You know? Those folks don’t trouble me one bit. Some people are not only very zealous in their disbelief, but often they’re quite evangelistic about it. And, they’re always going to be around. They’re everywhere. What troubles me are what I call functional disbelievers. A functional alcoholic is someone who is addicted to drink, but who, for the most part, can function normally in most areas of his or her life. A functional disbeliever, then, is very similar. This is someone who will not accept the irrational claim of resurrection, but who is perfectly comfortable identifying him or herself as a Christian. For these folks, the Christian faith makes sense to them in almost every way, with the exception of resurrection. The teaching is sound, the moral and ethical behaviors of the faith are exemplary, but resurrection just doesn’t cut it. There is no hope beyond the grave.
But, as irrational as it is, resurrection is critically important to the Christian faith. If Jesus is not risen from the dead, then we have built an entire religion around something that is a lie. We are guilty of perpetuating a hoax. And so we need to ask ourselves, why would a group of people create a religion that highly values truthfulness and honesty and integrity, but base the whole thing on a huge, intentionally deceptive lie? And why would those first and earliest Christians have risked their own lives, and sacrificed their own lives for something that they knew, deep down, was nothing more than the lie of a fruitful and active imagination? Nobody in their right mind would give up their life for something that they knew to be a lie; not today, and not 2,000 years ago. 2,000 years ago, if a person chose Christianity, it meant, in many cases, that they had also chosen death. Most of the earliest Christians would have quickly abandoned their faith, if not for their sincere and deep belief that Christ’s resurrection made possible their own resurrections from the dead. It would have been foolish for them to have risked shortening this life, if indeed there was no hope in a life that was yet to come. If there is nothing beyond the grave, why hasten the journey?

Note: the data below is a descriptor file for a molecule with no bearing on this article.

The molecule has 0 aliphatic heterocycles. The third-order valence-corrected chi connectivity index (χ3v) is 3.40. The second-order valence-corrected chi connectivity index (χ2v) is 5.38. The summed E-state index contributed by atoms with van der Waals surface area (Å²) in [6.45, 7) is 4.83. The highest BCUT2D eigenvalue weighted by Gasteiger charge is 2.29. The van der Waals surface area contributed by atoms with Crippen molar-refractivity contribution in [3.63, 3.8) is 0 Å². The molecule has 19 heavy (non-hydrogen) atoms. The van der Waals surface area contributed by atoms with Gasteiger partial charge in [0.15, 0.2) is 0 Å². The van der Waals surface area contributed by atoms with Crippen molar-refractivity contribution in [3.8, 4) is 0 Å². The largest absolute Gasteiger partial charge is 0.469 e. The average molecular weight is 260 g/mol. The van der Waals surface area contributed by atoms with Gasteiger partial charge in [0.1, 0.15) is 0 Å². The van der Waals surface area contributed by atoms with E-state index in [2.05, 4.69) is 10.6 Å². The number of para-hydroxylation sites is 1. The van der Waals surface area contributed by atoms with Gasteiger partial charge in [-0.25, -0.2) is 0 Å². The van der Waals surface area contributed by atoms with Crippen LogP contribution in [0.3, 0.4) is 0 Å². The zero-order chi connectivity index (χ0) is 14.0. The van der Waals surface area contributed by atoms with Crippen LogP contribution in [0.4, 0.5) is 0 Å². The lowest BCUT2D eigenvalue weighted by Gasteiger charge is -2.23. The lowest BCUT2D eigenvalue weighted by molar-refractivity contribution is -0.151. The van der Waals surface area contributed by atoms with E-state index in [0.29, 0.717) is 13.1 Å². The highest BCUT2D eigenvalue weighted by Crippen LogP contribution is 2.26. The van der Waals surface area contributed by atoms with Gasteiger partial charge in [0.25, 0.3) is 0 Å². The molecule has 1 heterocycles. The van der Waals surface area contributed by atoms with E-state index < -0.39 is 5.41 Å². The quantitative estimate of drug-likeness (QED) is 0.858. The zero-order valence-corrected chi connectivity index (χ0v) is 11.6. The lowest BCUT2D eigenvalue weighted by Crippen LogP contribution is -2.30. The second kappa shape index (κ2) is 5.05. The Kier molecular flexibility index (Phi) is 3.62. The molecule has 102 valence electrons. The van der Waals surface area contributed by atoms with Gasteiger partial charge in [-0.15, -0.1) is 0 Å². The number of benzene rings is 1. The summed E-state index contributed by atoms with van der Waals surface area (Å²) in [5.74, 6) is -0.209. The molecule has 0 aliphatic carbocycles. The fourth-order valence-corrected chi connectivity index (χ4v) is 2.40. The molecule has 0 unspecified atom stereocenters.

Ultimately, there can be no valid Christianity if Jesus is not risen from the dead. If Jesus is dead, our faith in him is dead, and we, though we appear to live and breathe, are dead in our sins, unforgiven and unredeemed, with no hope whatsoever for any kind of future. And if we are dead, then our loved ones who’ve gone on before us are also quite dead. And that is cause for the deepest grief and the deepest sorrow, because it is grief and sorrow that will never be healed or ameliorated. The Apostle Paul says very plainly, “If for this life only we have hoped in Christ, we are all people most to be pitied.”
But thanks be to God, who has in fact raised Jesus from the dead. Jesus is alive. We are alive in him. Our hope is in the living Christ, and we will live forever. Christ has died. Christ is risen. Christ is coming again. This is the mystery and the truth of our faith.